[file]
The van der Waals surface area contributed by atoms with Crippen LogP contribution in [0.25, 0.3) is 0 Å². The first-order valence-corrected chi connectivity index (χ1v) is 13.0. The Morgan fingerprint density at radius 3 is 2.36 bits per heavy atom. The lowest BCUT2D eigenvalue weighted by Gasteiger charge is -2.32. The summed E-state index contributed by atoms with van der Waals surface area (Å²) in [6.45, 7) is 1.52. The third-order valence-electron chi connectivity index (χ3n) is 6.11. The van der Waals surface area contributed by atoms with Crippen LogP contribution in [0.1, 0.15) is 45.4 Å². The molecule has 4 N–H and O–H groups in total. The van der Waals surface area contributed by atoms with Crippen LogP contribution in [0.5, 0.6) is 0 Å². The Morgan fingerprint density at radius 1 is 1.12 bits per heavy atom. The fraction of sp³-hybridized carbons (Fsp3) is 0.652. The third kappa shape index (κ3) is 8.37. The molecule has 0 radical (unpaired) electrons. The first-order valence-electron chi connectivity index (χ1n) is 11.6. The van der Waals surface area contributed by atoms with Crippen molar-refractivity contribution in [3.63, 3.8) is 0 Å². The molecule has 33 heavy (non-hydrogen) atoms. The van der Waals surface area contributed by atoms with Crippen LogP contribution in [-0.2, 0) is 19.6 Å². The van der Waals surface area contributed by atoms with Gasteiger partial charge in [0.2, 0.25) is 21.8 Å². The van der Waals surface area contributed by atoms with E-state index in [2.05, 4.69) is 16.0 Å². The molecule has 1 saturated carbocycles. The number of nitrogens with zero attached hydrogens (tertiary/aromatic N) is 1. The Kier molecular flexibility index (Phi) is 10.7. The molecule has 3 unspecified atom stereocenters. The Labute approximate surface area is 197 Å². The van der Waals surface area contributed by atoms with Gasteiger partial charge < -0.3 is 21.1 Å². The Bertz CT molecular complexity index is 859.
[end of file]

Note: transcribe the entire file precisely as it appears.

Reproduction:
The van der Waals surface area contributed by atoms with Crippen LogP contribution in [0.25, 0.3) is 0 Å². The first-order valence-corrected chi connectivity index (χ1v) is 13.0. The Morgan fingerprint density at radius 3 is 2.36 bits per heavy atom. The lowest BCUT2D eigenvalue weighted by Gasteiger charge is -2.32. The summed E-state index contributed by atoms with van der Waals surface area (Å²) in [6.45, 7) is 1.52. The third-order valence-electron chi connectivity index (χ3n) is 6.11. The van der Waals surface area contributed by atoms with Crippen LogP contribution in [0.1, 0.15) is 45.4 Å². The molecule has 4 N–H and O–H groups in total. The van der Waals surface area contributed by atoms with Crippen LogP contribution in [0.5, 0.6) is 0 Å². The Morgan fingerprint density at radius 1 is 1.12 bits per heavy atom. The fraction of sp³-hybridized carbons (Fsp3) is 0.652. The third kappa shape index (κ3) is 8.37. The molecule has 0 radical (unpaired) electrons. The first-order valence-electron chi connectivity index (χ1n) is 11.6. The van der Waals surface area contributed by atoms with Crippen molar-refractivity contribution in [3.63, 3.8) is 0 Å². The molecule has 33 heavy (non-hydrogen) atoms. The van der Waals surface area contributed by atoms with Crippen LogP contribution in [-0.2, 0) is 19.6 Å². The van der Waals surface area contributed by atoms with Gasteiger partial charge in [0.2, 0.25) is 21.8 Å². The van der Waals surface area contributed by atoms with E-state index in [2.05, 4.69) is 16.0 Å². The molecule has 1 saturated carbocycles. The number of nitrogens with zero attached hydrogens (tertiary/aromatic N) is 1. The Kier molecular flexibility index (Phi) is 10.7. The molecule has 3 unspecified atom stereocenters. The Labute approximate surface area is 197 Å². The van der Waals surface area contributed by atoms with Gasteiger partial charge < -0.3 is 21.1 Å². The Bertz CT molecular complexity index is 859.